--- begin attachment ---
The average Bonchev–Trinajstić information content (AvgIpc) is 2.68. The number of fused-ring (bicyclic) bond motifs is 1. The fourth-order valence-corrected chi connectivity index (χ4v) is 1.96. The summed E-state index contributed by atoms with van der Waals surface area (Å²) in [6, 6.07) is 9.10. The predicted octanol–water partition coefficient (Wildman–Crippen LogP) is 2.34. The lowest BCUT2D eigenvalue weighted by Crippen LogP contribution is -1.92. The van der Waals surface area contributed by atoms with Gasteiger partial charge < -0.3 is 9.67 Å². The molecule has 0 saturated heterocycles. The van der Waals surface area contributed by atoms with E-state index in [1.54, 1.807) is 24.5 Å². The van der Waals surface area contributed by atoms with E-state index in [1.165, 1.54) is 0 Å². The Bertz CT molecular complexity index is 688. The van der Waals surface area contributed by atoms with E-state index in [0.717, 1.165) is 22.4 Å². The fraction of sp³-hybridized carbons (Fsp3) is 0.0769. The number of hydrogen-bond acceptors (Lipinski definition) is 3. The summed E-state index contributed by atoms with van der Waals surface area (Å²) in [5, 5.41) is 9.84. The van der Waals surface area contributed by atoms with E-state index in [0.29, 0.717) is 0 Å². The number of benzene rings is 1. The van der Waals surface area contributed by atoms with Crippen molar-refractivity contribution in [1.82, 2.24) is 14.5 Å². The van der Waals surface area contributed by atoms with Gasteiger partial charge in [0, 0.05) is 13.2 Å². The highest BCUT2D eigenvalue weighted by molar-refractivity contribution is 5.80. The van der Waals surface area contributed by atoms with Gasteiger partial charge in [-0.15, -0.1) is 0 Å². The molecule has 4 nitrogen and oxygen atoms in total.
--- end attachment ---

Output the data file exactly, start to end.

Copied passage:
The average Bonchev–Trinajstić information content (AvgIpc) is 2.68. The number of fused-ring (bicyclic) bond motifs is 1. The fourth-order valence-corrected chi connectivity index (χ4v) is 1.96. The summed E-state index contributed by atoms with van der Waals surface area (Å²) in [6, 6.07) is 9.10. The predicted octanol–water partition coefficient (Wildman–Crippen LogP) is 2.34. The lowest BCUT2D eigenvalue weighted by Crippen LogP contribution is -1.92. The van der Waals surface area contributed by atoms with Gasteiger partial charge < -0.3 is 9.67 Å². The molecule has 0 saturated heterocycles. The van der Waals surface area contributed by atoms with E-state index in [1.54, 1.807) is 24.5 Å². The van der Waals surface area contributed by atoms with E-state index in [1.165, 1.54) is 0 Å². The Bertz CT molecular complexity index is 688. The van der Waals surface area contributed by atoms with E-state index in [0.717, 1.165) is 22.4 Å². The fraction of sp³-hybridized carbons (Fsp3) is 0.0769. The number of hydrogen-bond acceptors (Lipinski definition) is 3. The summed E-state index contributed by atoms with van der Waals surface area (Å²) in [5, 5.41) is 9.84. The van der Waals surface area contributed by atoms with E-state index in [0.29, 0.717) is 0 Å². The number of benzene rings is 1. The van der Waals surface area contributed by atoms with Crippen molar-refractivity contribution in [1.82, 2.24) is 14.5 Å². The van der Waals surface area contributed by atoms with Gasteiger partial charge in [0, 0.05) is 13.2 Å². The highest BCUT2D eigenvalue weighted by molar-refractivity contribution is 5.80. The van der Waals surface area contributed by atoms with Gasteiger partial charge in [-0.15, -0.1) is 0 Å². The molecule has 4 nitrogen and oxygen atoms in total.